Rod Raglin

This blog will touch on the experiences I have as a writer (not to be mistaken for my experience as a writer, i.e. how many books I've written, etc); the pleasure and the pain, the joy and the grief, the satisfaction and the frustration, the magic and the reality - have I left anything out, oh yeah, the rejection, rejection and more rejection,  the humiliation and the embarrassment, the jealousy and the resentment - that pretty much covers it, except for why I do it which perhaps I'll realize along the way. Are you totally confused? Good, let's begin.

Not Lost For Lookin’ s brilliance almost lost to poor presentation

“Thank you for writing this book, Lexi Boeger. I appreciate your commitment and the time you put into this worthy endeavor.



The first thing I noticed about Lexi Boeger’s e-book, Not Lost For Lookin’ was it was poorly formatted. This despite the fact that amongst the front matter of the book she credits a website for formatting it for her as well as someone who served as an editor for the manuscript.


Boeger doesn’t use quotation marks to indicate dialogue. Her dialogue is not connected to speaker attributions – there’s dialogue and then full stop; then the next sentence might begin with “Says”.


The more characters that are introduce as the story unfolds the more difficult it is to understand whose saying what. It takes the reader out of the reading experience and that’s a bad thing.


I was further confused by Boeger’s style of not indenting at the beginning of a paragraph but then indenting for dialogue.


Boeger is also fond of long paragraphs when now days most authors adhere to the unwritten rule to paragraph every three sentences. With today’s reader being use to abbreviations and sentence fragments in emails and on social media most authors avoid presenting the reader with blocks of solid type that can be intimidating.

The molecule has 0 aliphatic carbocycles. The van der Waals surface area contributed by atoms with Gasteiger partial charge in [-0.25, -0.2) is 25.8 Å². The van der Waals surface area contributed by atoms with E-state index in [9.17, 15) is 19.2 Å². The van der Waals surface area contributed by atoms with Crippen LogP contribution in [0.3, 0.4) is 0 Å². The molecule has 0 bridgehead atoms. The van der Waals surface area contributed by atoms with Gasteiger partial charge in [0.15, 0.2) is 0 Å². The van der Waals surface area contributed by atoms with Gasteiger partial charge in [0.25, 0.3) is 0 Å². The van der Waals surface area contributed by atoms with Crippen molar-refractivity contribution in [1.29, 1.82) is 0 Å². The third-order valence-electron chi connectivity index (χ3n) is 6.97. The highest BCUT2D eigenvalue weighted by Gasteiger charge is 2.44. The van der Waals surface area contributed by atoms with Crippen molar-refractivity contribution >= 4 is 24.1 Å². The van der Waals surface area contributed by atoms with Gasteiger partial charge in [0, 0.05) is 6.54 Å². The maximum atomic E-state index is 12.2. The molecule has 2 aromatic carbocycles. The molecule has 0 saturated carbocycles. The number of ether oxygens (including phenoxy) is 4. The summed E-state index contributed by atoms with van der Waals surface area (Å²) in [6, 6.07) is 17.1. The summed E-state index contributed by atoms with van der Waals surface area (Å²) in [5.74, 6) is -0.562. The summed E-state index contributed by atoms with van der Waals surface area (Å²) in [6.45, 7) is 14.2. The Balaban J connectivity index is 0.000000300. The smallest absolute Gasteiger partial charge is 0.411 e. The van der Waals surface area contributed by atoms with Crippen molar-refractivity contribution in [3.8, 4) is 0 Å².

Quotation marks, other punctuation and indentation are used to help the reader understand the text. It’s not something invented to frustrate the author, inhibit their creativity, or stifle their voice.


When these conventions are abandoned it becomes difficult, at least for this reader, to understand and enjoy their story.


Sometimes formatting can be skewed by the publisher. Sites like Smashwords and Amazon give specific instructions on how to format your manuscript before uploading. I know this can be challenging, but authors owe it to themselves, their work and their readers to take the time and patience to get it right.

Despite these annoying distractions I persevered and was glad of it. Not Lost for Lookin’ is an astounding novel.


It’s a story is about a woman, Rose, who’s marriage and life are “breaking down and unraveling and upturning”. Fly fishing for her and her family is about traditions, about “routines, habits,” it’s their “Modus Operandi. Unchanging and unfailing. Predictable.” Rose goes fly fishing to escape the turmoil in her life.


One day she is driving to a remote fishing spot and comes upon Glory, an enigmatic young woman in the middle of nowhere. We soon discover that Glory’s situation is similar to Rose’s.


The two of them become friends and eventually hook up with two disreputable but likeable fellows for hard drinking and reflective fly-fishing. As Rose’s marriage implodes she draws closer to Glory and their new male cohorts. When Glory’s mysterious past is revealed it defies love and logic.


Boeger writes about magic and her writing in some places is magical. Her imagery of the creeks and canyons she’s fished is like an impressionistic painting, vivid yet indistinct, coalescing in your imagination. Her descriptive passages go beyond what can be seen and include the mood of a place, it’s personality, it’s desires, it’s demons. To her landscape is a character, an important one that you get to know intimately.


Some of the fly fishing narrative morphs into kind of a flow of consciousness. There’s a fine line between a meaningful creative flow and a rambling bunch of nonsense. Occasionally, Boeger crosses the line, but most often I was swept away.


Boeger’s characterization is through action which is good since at the same time the plot is advancing. There’s a lot of tough talk and a great deal of profanity. Most times Boeger’s diction is astoundingly perfect, but there were instances I thought she used the f-word because she was too lazy to think of more appropriate adjective. Believe me, it’s not that she can’t.


Endings to literary novels don’t have to bring resolution, but with so many options open to the author I was disappointed and unsatisfied with the bizarre ending she chose.


I downloaded this book free from Smashwords as part of an ongoing commitment to review new, self-published authors.